The premiere post for Skeleton Crew Quarterly’s jazz foray dealt with discovery, not necessarily finding one’s genre but music as a general hobby. Breaking into the world of jazz has required those same hesitant steps that instigated my first pop/rock purchases: find a group of artists you enjoy, take a look at the company they keep (their band-mates, labels), and then refine your tastes ad nauseum.

I’ve taken to these steps with an obsessive’s dedication, sampling artists I’ve only recognized by name and compiling extensive lists of promising releases worth looking into. Most interestingly, however, I’ve immersed myself in jazz’s labyrinthine name-game. A cursory glance upon bassist Dave Holland led me from his key session work on Miles Davis’ In a Silent Way and Bitches Brew to his barrier-pushing solo catalog (from which his 1990 highlight, Extensions, now sits in my collection). Or take Terje Rypdal, the Scandinavian guitarist I first heard in the soundtrack to Michael Mann’s Heat, whose work I’ve become an avid collector of. That both of these chosen-at-whim artists belong to the ECM label is also no fluke; the Munich-based imprint, known for releasing some of the most progressive modern classical and jazz, has introduced a bottomless pit of pivotal musicians for my perusal. And through each bandleader’s palette and take on improvisation, my tastes have begun to refine indeed.

Funny thing about tastes, though; you can’t necessarily share them with all of your closest friends. Our earliest refinements in taste endured this same phenomenon – the “guilty pleasures” – where we’d fear being judged for enjoying something outside of the norm. Even though I’m no longer the bashful teenager hiding Bjork CDs behind my Sublime catalog, jazz remains an impossible divide when entertaining friends. Not to say I haven’t tried: I scored a friend’s study session with Pat Metheny’s New Chautauqua and played the icy thaw of Rypdal/Vitous/DeJohnette for an open-minded visitor. Both were polite in their indifference. It was me who couldn’t handle it, the whole time listening not only through their ears (and any assumptions I had grabbed from their mute reactions) but through my own past preferences, with ears that would’ve balked over these records even two years ago.

As you might imagine then, jazz has remained a personal hobby for me but an obsessive one too. And with that in mind – not to mention the approaching one-year anniversary of my first jazz purchase – I thought I’d kick-start the January blahs with Skeleton Crew Quarterly’s Top Ten Jazz Albums of 2011. What makes this list particularly off the cuff is that it pulls from nearly a century of jazz I happened upon over the past twelve months, so only a few of these titles will actually be from 2011. Test some of these out...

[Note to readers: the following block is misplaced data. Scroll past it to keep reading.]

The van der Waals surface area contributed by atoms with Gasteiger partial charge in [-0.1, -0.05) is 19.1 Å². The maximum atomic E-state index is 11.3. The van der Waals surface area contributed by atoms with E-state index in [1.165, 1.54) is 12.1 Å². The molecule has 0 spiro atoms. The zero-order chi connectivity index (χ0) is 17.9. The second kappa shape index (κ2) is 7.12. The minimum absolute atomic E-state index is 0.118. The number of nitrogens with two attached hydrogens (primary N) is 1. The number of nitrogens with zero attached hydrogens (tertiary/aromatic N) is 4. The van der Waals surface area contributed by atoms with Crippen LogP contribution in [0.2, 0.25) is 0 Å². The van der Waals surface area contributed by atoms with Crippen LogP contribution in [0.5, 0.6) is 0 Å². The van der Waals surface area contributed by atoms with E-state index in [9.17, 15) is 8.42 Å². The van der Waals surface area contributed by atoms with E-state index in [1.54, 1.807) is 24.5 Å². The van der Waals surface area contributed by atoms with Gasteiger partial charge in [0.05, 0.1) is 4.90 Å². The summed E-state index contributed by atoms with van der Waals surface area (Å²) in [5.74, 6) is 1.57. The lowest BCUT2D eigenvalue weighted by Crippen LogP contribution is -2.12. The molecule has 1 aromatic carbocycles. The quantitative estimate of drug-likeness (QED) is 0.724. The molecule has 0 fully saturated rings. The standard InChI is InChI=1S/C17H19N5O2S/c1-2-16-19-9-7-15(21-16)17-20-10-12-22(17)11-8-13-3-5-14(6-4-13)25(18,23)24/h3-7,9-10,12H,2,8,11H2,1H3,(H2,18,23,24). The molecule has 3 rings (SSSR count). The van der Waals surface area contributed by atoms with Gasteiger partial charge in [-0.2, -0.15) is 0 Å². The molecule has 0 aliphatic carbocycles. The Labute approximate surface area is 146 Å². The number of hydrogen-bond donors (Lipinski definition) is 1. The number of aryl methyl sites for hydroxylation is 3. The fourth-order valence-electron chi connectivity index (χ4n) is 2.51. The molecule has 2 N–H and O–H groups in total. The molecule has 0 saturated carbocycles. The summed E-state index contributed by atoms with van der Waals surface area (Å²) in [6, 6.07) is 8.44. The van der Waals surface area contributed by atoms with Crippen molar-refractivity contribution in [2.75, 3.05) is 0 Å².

10.) Modern Music - Brad Mehldau & Kevin Hays (Top Jazz Picks '11)

Modern Music
Brad Mehldau, Kevin Hays & Patrick Zimmerli
Nonesuch Records.

Having purchased my share of lame ducks this year, I’ve learned that few solo piano albums grow to become universally heralded. Whether it’s the minimalist nature of the project or a matter of listener preferences, I can’t say, but only a handful of records have ever risen from the pack. So it’s fitting that my first year of jazz ends with a meeting of two jazz-pianists; Modern Music pits former classmates Brad Mehldau and Kevin Hays into both new and classic compositions – some classical, some jazz.

Quelling any fears that this project too will evaporate into monotonous background music is first track ‘Crazy Quilt’, a rambunctious hint toward the duo’s heedless energy. Composer Patrick Zimmerli oversees subsequent performances that cover Philip Glass, Ornette Coleman and Steve Reich with equal doses of drama and flair. A late addition to this list, Modern Music bridges my burgeoning interest in two like-minded genres.

9.) Quiet Inlet - Food (Top Jazz Picks '11)

Quiet Inlet
ECM Records.

When facing the brink of a new world, sometimes all one needs is a little push. That said I hardly expected my nudge to come from electronic composer Christian Fennesz, but there his name sat on the cover of Quiet Inlet. No wonder it was my first ECM purchase!

As foggy and damp as its cover suggests, Quiet Inlet merges ambient soundscapes and jazz instrumentation into a single current. Boasting a sound more meditative than any other jazz-related album I purchased this year, Food’s airy saxophone passages and echoed drums resonated like a welcome seasonal awakening.

8.) Round About Midnight - Miles Davis (Top Jazz Picks '11)

Round Midnight
Miles Davis
Colombia Records.

As you might imagine, my first year listening to jazz encountered no shortage of Miles Davis personas to choose from, let alone the multitude of records available from each. There’s the Miles Davis who gave birth to the “Cool” in ’49, the rising star who split a marathon recording session into four classic records to skip record labels, the fusion-creating mystery behind In a Silent Way and the Avante-maestro responsible for Bitches Brew and Live Evil. In retrospect, however, Round Midnight seems like the ideal pick; not only does the LP capture Davis at the cusp of greatness, it introduced me to his singular sound. And for a man who has performed within so many chameleon-like transformations, that singular sound is something to marvel at.